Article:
'20th Century Women'
Rated R: 118 minutes
Three stars out of four
Way too many films out there are heavy on plot and exposition, light on atmosphere and character development. It's safe to say "20th Century Women" isn't one of them.
Indeed, this new film from Mike Mills, a loving nod to the director's own 1970s California youth, is precisely the opposite: a thoughtful and detailed evocation of an era and especially of one complicated character, with little story to speak of.
Such atmospheric films, however expertly done, can either charm you or frustrate you to pieces. Luckily, even if it's the latter, Annette Bening is there to pick those pieces up.
There should be no doubt by now that Bening, at 58 a four-time Oscar nominee, is one of our finest actresses. Her recent turn in husband Warren Beatty's "Rules Don't Apply" was brief, yet delightful. That was a mere cameo compared to her passionate and meticulous work in "20th Century Women," a movie that truly revolves around her.
If Mills' 2010 "Beginners," which won Christopher Plummer an Oscar, was about his father, "20th Century Women" — also semi-autobiographical — feels like a companion piece about his mother. Bening is Dorothea Fields, a 55-year-old single mom of a 15-year-old boy, Jamie (Lucas Jade Zumann, in a sensitive and unmannered performance). The time is 1979, the place Santa Barbara. The world is brimming with change, both cultural and political.
Like the time in which she lives, Dorothea is hard to figure out — a mess of appealing contradictions. She is free yet guarded, proud yet insecure, forceful yet tentative, cynical yet naive. A few constants: She pays strict daily attention to the stock tables. She wears Birkenstocks. She chainsmokes Salems — her excuse is that when she started, smoking was simply stylish, not bad for you.
Most obviously and urgently, Dorothea loves her son, and is trying to figure out how to raise him as a "good man" in a changing world.
Hers is not a traditional parenting style. When Jamie is called to the principal's office for missing school, Dorothea earnestly wonders why he shouldn't be able to skip school if he wants. She's told that he needs a good excuse. And so, Mom starts sending notes like: "Jamie was doing volunteer work for the Sandinistas."
Yet despite her unconventional approach, Dorothea faces struggles familiar to all parents, such as a teen's blind feelings of invulnerability. One day, Jamie joins friends in a game that involves briefly falling unconscious. Except, Jamie doesn't wake up. He ends up in the emergency room. Dorothea's raw anguish as she asks her son the million-dollar question to which no teen has an answer — "What were you thinking?" — is agonizing to behold.
With no partner to co-parent Jamie (Dad's out of the picture), Dorothea concludes it will take a village. She turns to two other women in Jamie's orbit.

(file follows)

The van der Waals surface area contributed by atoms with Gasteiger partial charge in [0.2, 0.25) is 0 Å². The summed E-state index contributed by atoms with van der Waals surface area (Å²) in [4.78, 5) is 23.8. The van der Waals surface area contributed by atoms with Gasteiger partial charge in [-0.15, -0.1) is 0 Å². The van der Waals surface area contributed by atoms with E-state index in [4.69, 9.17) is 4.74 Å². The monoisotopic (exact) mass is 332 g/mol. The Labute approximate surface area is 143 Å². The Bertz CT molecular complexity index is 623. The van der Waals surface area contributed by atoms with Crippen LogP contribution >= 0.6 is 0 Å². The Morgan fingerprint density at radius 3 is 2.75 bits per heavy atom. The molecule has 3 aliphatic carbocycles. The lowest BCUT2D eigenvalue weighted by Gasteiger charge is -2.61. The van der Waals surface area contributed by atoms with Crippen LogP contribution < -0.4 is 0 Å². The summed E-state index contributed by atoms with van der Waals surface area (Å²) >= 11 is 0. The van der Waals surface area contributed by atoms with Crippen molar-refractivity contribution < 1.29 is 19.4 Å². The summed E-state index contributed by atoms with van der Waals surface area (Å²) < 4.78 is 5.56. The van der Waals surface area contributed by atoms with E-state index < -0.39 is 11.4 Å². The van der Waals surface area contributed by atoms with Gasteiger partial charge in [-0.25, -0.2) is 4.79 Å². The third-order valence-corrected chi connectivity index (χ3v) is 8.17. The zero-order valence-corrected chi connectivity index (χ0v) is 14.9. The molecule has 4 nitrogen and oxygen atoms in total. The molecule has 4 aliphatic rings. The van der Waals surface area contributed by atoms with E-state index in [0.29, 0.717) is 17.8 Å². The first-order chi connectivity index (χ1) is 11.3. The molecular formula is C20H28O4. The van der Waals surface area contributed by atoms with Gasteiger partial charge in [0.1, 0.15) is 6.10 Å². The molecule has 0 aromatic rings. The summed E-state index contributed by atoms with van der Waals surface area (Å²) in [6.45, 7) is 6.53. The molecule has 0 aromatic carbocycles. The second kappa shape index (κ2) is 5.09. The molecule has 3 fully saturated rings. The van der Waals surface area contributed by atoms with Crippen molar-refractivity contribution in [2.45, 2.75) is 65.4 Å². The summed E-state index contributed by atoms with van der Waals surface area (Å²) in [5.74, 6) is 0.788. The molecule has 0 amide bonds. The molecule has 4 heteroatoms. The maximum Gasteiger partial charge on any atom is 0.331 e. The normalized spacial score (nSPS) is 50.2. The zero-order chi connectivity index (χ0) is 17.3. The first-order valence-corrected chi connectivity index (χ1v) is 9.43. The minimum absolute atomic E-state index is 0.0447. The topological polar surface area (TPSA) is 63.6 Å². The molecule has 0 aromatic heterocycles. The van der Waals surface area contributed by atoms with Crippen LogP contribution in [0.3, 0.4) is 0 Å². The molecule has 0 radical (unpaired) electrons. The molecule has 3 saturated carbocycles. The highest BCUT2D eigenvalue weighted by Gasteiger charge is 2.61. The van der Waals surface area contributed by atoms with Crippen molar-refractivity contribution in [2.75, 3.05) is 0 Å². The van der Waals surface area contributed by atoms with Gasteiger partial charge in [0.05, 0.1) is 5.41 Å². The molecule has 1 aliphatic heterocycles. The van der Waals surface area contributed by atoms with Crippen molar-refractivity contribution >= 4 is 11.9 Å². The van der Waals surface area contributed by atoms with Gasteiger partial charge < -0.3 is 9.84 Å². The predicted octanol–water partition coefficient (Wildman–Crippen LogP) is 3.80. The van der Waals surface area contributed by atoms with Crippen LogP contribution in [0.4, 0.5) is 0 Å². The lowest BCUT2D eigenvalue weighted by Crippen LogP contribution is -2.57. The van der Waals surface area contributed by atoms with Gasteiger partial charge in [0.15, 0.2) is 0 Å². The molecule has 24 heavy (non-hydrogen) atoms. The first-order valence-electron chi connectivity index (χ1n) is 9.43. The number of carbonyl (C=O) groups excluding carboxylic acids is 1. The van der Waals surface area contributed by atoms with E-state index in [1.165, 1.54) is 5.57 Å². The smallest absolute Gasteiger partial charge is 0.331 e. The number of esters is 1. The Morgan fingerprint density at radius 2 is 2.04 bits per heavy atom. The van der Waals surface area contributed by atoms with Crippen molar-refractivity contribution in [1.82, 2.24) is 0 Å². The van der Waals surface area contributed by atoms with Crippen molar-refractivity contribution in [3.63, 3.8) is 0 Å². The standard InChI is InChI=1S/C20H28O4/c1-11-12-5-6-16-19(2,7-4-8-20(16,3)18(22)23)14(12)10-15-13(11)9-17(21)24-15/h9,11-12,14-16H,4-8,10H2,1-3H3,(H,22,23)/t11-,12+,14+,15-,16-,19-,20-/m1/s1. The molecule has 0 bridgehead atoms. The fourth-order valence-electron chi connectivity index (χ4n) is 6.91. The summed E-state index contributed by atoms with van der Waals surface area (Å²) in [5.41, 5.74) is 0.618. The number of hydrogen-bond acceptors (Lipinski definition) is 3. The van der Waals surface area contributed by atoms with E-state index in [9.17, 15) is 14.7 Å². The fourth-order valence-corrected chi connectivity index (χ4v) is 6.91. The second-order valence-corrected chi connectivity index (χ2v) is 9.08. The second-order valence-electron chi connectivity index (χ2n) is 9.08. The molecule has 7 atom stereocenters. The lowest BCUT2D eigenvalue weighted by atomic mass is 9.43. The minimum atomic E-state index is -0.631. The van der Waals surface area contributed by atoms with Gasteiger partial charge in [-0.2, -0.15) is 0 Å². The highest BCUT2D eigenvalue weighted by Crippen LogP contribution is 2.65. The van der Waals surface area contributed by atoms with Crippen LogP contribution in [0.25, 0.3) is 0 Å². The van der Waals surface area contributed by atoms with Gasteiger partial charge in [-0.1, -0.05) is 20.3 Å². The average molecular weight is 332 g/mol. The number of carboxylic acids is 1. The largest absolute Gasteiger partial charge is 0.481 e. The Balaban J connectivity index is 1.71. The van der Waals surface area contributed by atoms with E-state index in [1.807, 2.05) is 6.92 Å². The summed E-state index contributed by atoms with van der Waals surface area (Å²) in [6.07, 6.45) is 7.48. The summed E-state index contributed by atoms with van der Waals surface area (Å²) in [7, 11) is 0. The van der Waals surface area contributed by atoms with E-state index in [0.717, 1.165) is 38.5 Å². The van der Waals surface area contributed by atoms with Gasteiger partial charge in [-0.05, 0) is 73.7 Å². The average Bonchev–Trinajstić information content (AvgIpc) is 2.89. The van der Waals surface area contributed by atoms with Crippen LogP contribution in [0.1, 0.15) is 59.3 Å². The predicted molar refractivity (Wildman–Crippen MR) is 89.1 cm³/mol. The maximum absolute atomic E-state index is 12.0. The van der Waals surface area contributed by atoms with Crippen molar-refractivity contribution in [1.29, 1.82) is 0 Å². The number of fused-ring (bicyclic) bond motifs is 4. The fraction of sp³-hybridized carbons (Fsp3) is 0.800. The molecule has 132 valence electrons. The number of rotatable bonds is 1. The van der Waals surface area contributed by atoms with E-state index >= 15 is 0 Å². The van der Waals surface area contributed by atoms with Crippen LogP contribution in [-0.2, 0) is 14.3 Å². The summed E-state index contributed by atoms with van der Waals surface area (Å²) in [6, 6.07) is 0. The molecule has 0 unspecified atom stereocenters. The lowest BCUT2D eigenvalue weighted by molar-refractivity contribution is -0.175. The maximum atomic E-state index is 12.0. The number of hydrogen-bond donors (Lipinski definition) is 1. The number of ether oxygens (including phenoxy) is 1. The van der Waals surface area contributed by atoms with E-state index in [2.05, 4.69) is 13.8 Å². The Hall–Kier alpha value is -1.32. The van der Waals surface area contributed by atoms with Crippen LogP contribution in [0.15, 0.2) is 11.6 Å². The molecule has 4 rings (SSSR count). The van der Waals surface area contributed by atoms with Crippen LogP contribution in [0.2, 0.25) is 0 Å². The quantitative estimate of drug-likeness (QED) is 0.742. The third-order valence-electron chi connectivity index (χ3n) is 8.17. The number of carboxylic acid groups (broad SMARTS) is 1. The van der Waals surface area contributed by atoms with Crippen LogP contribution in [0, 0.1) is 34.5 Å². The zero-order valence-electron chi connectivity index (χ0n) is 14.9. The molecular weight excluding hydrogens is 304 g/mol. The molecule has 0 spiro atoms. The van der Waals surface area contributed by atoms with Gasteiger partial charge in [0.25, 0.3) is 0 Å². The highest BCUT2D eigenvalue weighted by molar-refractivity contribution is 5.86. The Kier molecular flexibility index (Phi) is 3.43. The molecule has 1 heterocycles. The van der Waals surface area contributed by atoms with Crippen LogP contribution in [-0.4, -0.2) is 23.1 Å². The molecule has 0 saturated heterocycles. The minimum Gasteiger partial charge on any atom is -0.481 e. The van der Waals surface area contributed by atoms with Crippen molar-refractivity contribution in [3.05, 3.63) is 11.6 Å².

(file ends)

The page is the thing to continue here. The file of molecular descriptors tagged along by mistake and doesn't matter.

First is Abbie (Greta Gerwig, absorbing to watch as ever), a 24-year-old punk artist renting a room in Dorothea's rambling house. Abbie's hair is dyed a brilliant shade of fuschia, a la David Bowie. She, too, is a free spirit, but her life also has a darker, more poignant side: she's a survivor of cervical cancer, and has been told she won't be able to have children.
Then there's Julie (Elle Fanning), only two years older than Jamie. This beautiful blonde creature is Jamie's best friend, but also his tormentor: She sneaks into the house every night to sleep in his bed, but refuses to become sexually involved with him. This is, needless to say, quite frustrating for an adolescent boy.
Rounding out this unusual group is William (Billy Crudup), a handyman who is (slowly) renovating Dorothea's ramshackle abode. The only adult male character of substance, William serves a different purpose for each female in the film.
He has a terrific seduction scene with Abbie — painfully awkward yet still romantic. She compliments how his hair smells; he replies that he makes his own shampoo. But Crudup's most entertaining moment is with Bening, when William tries to help Dorothea figure out the new music the kids are listening to these days, in a sort of Black Flag versus Talking Heads danceoff.
Somewhere in the middle of this absorbing and unabashedly meandering film, one comes to better understand the title. The three women, all born in different eras of the 20th century, each have something to teach young Jamie.
And Jamie is coming of age at a time when things are changing for women, too. Abbie gives Jamie some feminist texts to read, from which he learns, among other things, about the nature of the female orgasm. In one of the funnier episodes, he tries to educate a fellow teenage boy, with predictably disastrous results.
"20th Century Women" is narrated by its young protagonist and as such, feels like a coming-of-age story. But whose? The story really feels like Dorothea's. Certainly hers is the most fully realized character and the most interesting by a mile — even if at the end, we're not quite sure what she's learned, what it's all added up to.
But no matter: that often bemused look on Bening's face seems to be telling us that it's really the journey that counts.